GENESIS: AN OVERVIEW
“So he blessed them that day, saying, By you shall Israel invoke blessings, saying: God make you like Ephraim and Manasseh.” (Genesis 48:20)
This week we finish reading the book of Genesis. It is a powerful book containing so many important themes. But there is one theme that runs through the entire book from beginning to end – sibling rivalry, the struggle between brothers (and in one case, sisters). One can learn a deep lesson in pursuing this topic through the entire book.
At the beginning of Genesis, we have the first brothers ever born – Cain and Abel. As we know, in a fit of jealousy Cain kills his brother Abel. He asks the question that is echoed throughout the book, “Am I my brother’s keeper?” Of course, the implied answer to this rhetorical question is yes, he is his brother’s keeper. But it will take an entire book before this becomes the norm.
There is trouble between Abraham’s sons Ishmael and Isaac. Ishmael together with his mother Hagar is exiled from Abraham’s household. They will only come together once more to bury their father. How often do I perform a funeral which finally brings siblings back together after years of estrangement. According to both Jewish and Muslim tradition, Isaac was one of the fathers of the Jewish people and Ishmael was the father of the Arab nation. Just as they came together to bury their father, perhaps Jews and Arabs can begin to come together in peace.
The next generation, twins Jacob and Esau, already begin fighting in the womb. Esau seeks to murder Jacob for stealing his birthright and his blessing. In the end the brothers do hug, although they will never be close. According to Jewish tradition, Jacob was one of the fathers of the Jewish people. Esau became Edom who became Rome, and eventually the Christian nation. Today we are finally seeing some reconciliation between Jews and Christians. Many Christians receive my weekly message. After centuries of enmity, Jews and Christians are coming together in peace.
We also read about the rivalry between the two sisters Rachel and Leah, both married to Jacob. Rachel was the beloved wife who could not have children, while Leah was the fertile wife who sought her husband’s love. This theme of two wives, one loved and one hated, will come up frequently in the Bible. Throughout Genesis the two sisters approach one another with a mixture of love and jealousy.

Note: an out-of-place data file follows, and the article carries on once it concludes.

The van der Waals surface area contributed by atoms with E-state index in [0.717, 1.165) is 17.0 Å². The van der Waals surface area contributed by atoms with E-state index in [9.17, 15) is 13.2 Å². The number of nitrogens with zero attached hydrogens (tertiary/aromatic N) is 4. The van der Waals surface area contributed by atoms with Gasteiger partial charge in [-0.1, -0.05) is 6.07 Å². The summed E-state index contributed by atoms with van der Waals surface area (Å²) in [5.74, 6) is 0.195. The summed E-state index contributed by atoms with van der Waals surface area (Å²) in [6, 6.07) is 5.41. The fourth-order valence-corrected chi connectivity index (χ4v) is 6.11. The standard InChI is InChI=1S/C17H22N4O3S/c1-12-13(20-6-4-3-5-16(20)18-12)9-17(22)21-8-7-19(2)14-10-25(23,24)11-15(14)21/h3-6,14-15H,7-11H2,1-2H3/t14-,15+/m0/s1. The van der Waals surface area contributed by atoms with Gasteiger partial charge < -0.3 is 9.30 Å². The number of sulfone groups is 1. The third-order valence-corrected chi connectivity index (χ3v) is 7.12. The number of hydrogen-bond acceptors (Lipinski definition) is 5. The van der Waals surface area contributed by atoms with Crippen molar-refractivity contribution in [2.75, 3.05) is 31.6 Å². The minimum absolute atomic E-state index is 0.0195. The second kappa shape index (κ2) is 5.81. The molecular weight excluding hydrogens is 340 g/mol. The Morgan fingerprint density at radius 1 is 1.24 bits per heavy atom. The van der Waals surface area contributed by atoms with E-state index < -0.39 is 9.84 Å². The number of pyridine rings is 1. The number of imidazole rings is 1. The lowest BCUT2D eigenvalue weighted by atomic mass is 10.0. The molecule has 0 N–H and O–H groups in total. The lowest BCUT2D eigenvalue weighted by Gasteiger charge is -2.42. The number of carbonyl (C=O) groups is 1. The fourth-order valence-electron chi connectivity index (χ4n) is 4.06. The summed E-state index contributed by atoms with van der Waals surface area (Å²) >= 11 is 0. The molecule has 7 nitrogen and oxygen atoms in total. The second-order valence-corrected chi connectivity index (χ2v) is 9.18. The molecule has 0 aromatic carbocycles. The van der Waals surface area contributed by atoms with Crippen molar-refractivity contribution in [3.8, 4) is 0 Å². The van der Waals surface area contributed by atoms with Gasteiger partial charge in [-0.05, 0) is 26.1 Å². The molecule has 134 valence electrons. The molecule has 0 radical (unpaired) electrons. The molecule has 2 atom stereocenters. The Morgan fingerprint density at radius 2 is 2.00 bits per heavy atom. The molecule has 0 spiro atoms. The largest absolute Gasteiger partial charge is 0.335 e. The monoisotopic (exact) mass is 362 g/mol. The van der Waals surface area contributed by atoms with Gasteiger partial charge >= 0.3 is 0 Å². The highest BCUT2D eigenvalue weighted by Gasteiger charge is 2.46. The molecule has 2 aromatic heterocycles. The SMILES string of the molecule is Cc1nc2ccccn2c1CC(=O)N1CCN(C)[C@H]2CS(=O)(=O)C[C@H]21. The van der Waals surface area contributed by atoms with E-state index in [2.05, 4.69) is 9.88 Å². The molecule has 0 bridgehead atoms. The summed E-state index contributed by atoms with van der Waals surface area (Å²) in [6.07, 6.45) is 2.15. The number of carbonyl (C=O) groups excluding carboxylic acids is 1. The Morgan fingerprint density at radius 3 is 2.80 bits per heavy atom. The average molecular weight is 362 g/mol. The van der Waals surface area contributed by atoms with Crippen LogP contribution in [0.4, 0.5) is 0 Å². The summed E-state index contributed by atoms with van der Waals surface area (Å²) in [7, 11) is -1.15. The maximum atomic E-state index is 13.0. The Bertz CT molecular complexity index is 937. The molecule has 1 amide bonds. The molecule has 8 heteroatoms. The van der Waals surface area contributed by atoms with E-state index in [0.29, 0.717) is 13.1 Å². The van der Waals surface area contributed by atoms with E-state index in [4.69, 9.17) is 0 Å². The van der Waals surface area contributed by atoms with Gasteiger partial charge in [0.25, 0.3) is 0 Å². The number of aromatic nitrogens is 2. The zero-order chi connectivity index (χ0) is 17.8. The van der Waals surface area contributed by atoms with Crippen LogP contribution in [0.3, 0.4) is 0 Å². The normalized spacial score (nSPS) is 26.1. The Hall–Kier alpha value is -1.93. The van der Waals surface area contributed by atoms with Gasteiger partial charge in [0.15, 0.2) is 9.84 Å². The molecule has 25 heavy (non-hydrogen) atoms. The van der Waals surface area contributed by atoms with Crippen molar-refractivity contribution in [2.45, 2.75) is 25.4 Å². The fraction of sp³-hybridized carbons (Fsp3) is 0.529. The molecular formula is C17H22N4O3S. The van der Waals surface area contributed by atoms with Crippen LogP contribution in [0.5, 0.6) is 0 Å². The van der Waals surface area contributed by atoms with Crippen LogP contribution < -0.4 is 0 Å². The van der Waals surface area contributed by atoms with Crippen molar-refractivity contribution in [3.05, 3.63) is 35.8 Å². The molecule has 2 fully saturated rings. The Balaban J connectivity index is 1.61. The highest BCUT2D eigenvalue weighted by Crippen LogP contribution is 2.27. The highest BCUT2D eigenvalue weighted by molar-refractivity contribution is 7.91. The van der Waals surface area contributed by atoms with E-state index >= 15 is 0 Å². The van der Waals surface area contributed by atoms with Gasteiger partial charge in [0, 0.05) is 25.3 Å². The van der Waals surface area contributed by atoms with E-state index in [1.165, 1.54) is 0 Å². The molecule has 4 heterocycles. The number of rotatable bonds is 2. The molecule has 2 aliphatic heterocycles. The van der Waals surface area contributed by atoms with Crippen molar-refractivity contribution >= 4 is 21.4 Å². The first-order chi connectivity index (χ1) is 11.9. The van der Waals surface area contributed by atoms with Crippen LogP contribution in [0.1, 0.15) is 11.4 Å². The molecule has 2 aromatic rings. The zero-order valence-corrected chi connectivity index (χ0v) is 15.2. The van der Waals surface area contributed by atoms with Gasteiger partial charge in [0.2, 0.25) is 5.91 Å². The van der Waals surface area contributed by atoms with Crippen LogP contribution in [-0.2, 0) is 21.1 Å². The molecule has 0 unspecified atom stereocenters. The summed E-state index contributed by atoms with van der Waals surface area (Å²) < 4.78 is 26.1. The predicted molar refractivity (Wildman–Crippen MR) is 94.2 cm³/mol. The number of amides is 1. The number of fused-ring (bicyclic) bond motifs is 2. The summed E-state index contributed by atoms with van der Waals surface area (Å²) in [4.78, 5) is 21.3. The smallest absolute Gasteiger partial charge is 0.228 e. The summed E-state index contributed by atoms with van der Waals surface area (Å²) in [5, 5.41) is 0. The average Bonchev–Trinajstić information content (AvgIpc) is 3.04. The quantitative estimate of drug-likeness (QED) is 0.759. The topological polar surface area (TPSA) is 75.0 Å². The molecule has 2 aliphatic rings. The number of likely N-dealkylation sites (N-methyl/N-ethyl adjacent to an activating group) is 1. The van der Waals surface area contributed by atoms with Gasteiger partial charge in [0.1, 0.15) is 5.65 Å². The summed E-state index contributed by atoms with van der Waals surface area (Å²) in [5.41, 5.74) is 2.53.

In the end there is the rivalry between Joseph and his brothers. In their jealousy the brothers sell Joseph into slavery. Finally in last week’s portion, they hug and find reconciliation. Forgiveness and the rebuilding of relationships are the central themes. That brings us to the two brothers introduced in this week’s portion – Ephraim and Menashe. They are the two sons of Joseph adopted by their grandfather Jacob to become two of the tribes.
It is customary for Jewish parents to bless their sons every Friday evening with the words from this week’s portion, “May God make you like Ephraim and Menashe.” (Jewish parents also bless their daughters with the words “May God make you like Sarah, Rebecca, Rachel, and Leah.) Why Ephraim and Menashe? There is an ancient tradition that in the book of Genesis, they are the first brothers who truly respected each other and got along their entire lives. They are the culmination of the theme of Genesis, we are to be our brother’s keeper.
The prophet Malachi famously said, “Have we not one father? Did one God not create us all” (Malachi 2:10). If we have one father, then all of us are brothers and sisters. All of us, every human being, needs to see every other human beings as a sibling. We need to be each other’s keeper. That is the goal of Genesis. One might say that this is the goal of all the world’s great faiths.